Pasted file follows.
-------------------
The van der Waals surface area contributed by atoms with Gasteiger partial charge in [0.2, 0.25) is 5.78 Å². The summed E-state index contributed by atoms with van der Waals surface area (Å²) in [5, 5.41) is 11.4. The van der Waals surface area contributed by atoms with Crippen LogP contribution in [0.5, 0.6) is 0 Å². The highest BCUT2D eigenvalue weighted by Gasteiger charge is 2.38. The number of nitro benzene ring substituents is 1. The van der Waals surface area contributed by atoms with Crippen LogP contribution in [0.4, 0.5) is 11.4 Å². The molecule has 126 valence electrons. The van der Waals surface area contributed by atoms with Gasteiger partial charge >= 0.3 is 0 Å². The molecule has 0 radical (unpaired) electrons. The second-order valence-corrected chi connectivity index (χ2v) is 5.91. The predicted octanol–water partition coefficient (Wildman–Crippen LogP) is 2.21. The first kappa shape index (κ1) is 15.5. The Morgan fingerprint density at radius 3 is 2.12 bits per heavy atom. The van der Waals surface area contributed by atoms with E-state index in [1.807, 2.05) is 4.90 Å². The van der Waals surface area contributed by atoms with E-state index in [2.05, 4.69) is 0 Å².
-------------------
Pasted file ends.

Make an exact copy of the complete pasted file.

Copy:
The van der Waals surface area contributed by atoms with Gasteiger partial charge in [0.2, 0.25) is 5.78 Å². The summed E-state index contributed by atoms with van der Waals surface area (Å²) in [5, 5.41) is 11.4. The van der Waals surface area contributed by atoms with Crippen LogP contribution in [0.5, 0.6) is 0 Å². The highest BCUT2D eigenvalue weighted by Gasteiger charge is 2.38. The number of nitro benzene ring substituents is 1. The van der Waals surface area contributed by atoms with Crippen LogP contribution in [0.4, 0.5) is 11.4 Å². The molecule has 126 valence electrons. The van der Waals surface area contributed by atoms with Gasteiger partial charge >= 0.3 is 0 Å². The molecule has 0 radical (unpaired) electrons. The second-order valence-corrected chi connectivity index (χ2v) is 5.91. The predicted octanol–water partition coefficient (Wildman–Crippen LogP) is 2.21. The first kappa shape index (κ1) is 15.5. The Morgan fingerprint density at radius 3 is 2.12 bits per heavy atom. The van der Waals surface area contributed by atoms with E-state index in [1.807, 2.05) is 4.90 Å². The van der Waals surface area contributed by atoms with E-state index in [2.05, 4.69) is 0 Å².